F1 : Let’s Talk About Renault’s Power And Reliability

With the onset of the 2017 Formula One season, McLaren Honda quickly became the butt of all jokes as the world discovered their shocking lack of power and reliability. And that’s fair – nobody expected two mega brands like McLaren and Honda to come together and produce such poor results.

However, there’s a second spotlight now, and it is on Renault.


The spotlight has been coming down on Renault rather brightly recently with Jolyon Palmer’s engine struggles with the works Renault team, and the unlucky run of form Red Bull Racing’s Max Verstappen has been having with his Renault power unit’s reliability.

At the end of the Azerbaijan Grand Prix where both Palmer and Verstappen retired due to car troubles, Red Bull Racing officially fell behind McLaren Honda as the team to have completed the least amount of grand prix laps in 2017.

f1-azerbaijan-gp-2017-race-mileage-by-teams-lapsPhoto : Camille De Bastiani

However, Renault insist that they are confident that with new components in place, they are hitting reliability targets on the dyno and are also not far from unleashing more power.

“When we struggled with reliability over the winter, it was not only on track, you also struggle on the dyno”, said Renault’s Remi Taffin.

“So you are slowing down the progress. Even if you have very good CFD correlation, at one point you have to run them. This is what we have been hurt by.”

Talking about the new engine modes and settings update Renault brought to the Azerbaijan GP, Taffin expanded : “As soon as we got to around race five, we could actually put more hours onto our engine and more dyno work – that is what we have got here in Baku with the update.

“It is all about reliability, which has obviously taken us two months more than we would have liked. But at least now we can benefit from that and in Baku we could get more performance out of the engine, which was good for this kind of track.

“If you are on the back foot and have to turn things down electronically, then you can move things up quite easily when you have the reliability back. This is what we did in Baku and it sometimes feels like it is a bit of magic stuff – you don’t need to change big things in the engine hardware to make big steps these days.”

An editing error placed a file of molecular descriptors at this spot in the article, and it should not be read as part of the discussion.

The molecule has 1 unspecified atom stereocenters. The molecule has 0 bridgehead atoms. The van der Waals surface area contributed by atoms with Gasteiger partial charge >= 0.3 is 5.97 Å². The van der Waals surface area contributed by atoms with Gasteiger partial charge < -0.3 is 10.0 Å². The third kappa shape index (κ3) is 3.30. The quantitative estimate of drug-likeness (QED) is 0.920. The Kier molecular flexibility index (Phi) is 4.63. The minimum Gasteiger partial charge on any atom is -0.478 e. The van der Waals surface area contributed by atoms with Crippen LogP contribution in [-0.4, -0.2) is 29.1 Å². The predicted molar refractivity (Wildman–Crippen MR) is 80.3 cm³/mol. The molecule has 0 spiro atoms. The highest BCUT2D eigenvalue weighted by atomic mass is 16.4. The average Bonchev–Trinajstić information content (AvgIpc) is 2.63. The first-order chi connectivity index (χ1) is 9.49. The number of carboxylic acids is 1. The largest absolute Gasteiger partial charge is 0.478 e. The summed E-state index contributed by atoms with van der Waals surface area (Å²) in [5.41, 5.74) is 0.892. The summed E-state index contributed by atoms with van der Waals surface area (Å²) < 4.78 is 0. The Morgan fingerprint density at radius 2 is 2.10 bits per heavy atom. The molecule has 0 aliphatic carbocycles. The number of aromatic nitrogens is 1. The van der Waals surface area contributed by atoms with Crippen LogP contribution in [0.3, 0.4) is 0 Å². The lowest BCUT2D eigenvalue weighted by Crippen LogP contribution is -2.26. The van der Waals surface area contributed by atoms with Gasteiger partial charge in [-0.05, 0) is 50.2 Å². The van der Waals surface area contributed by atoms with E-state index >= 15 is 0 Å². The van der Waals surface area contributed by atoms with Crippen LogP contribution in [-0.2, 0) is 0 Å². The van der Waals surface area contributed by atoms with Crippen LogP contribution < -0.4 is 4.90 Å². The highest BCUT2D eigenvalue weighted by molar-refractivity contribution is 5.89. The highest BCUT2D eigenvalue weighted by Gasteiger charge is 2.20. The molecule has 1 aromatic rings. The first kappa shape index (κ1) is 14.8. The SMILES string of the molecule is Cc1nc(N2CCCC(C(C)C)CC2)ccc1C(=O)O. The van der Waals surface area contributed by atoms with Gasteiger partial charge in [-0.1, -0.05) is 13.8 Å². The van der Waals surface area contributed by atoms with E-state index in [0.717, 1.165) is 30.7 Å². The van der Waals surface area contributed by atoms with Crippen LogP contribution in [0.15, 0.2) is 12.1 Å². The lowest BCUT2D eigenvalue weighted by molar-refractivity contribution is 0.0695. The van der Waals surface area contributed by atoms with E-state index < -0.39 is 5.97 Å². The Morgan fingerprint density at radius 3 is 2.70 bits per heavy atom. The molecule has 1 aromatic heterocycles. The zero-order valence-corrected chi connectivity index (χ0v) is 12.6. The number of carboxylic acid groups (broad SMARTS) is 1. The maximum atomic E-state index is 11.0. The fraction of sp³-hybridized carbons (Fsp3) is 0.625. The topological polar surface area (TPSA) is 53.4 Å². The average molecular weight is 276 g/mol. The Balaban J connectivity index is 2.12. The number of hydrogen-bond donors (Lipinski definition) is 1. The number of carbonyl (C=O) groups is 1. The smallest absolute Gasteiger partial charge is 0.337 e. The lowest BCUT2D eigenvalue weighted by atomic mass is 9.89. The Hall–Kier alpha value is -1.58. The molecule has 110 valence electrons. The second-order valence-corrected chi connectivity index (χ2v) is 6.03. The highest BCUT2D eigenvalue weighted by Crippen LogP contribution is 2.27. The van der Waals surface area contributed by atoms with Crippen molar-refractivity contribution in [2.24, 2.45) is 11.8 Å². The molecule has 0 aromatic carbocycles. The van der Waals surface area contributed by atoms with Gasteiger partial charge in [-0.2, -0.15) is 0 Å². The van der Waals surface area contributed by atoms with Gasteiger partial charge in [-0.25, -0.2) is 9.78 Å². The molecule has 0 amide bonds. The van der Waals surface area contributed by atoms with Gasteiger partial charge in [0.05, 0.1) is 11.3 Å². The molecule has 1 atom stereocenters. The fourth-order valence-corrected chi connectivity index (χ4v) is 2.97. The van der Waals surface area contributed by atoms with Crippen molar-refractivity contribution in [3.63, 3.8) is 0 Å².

Talking about Renault’s plans going forward, Taffin said : “The second part of the season, we will be looking to build on the right level of reliability to take the most out of the engine.

“That also means the most out of the power unit, so we can get more electrical energy out of the energy store and so on and so forth.

“We will see if we can bring some of the update stuff forward. We will have some new fuel or lubricants which will help and if we have some new bits and pieces that we have left aside from the start of the season, we will bring them.

“There is still a big focus in trying to follow our road map and make sure that next year’s engine is there. And as it is an engine that is close to this one, it is easier to transfer ideas from one to the other.”

daPhoto : Sutton Images

This was supposed to be the year Renault stepped up. This was supposed to be the year Ricciardo and Verstappen challenged for the title with Red Bull and the works Renault team solidified their place in the midfield regularly battling the likes of Force India and the Williams cars, but reliability has cost them dear.

Hopefully they can turn this around quickly, because as a race fan, a Renault on top in F1 was a big part of my childhood and sounds just right.

Feature image : Sam Bloxham – LAT Images

– Aditya Bhat.


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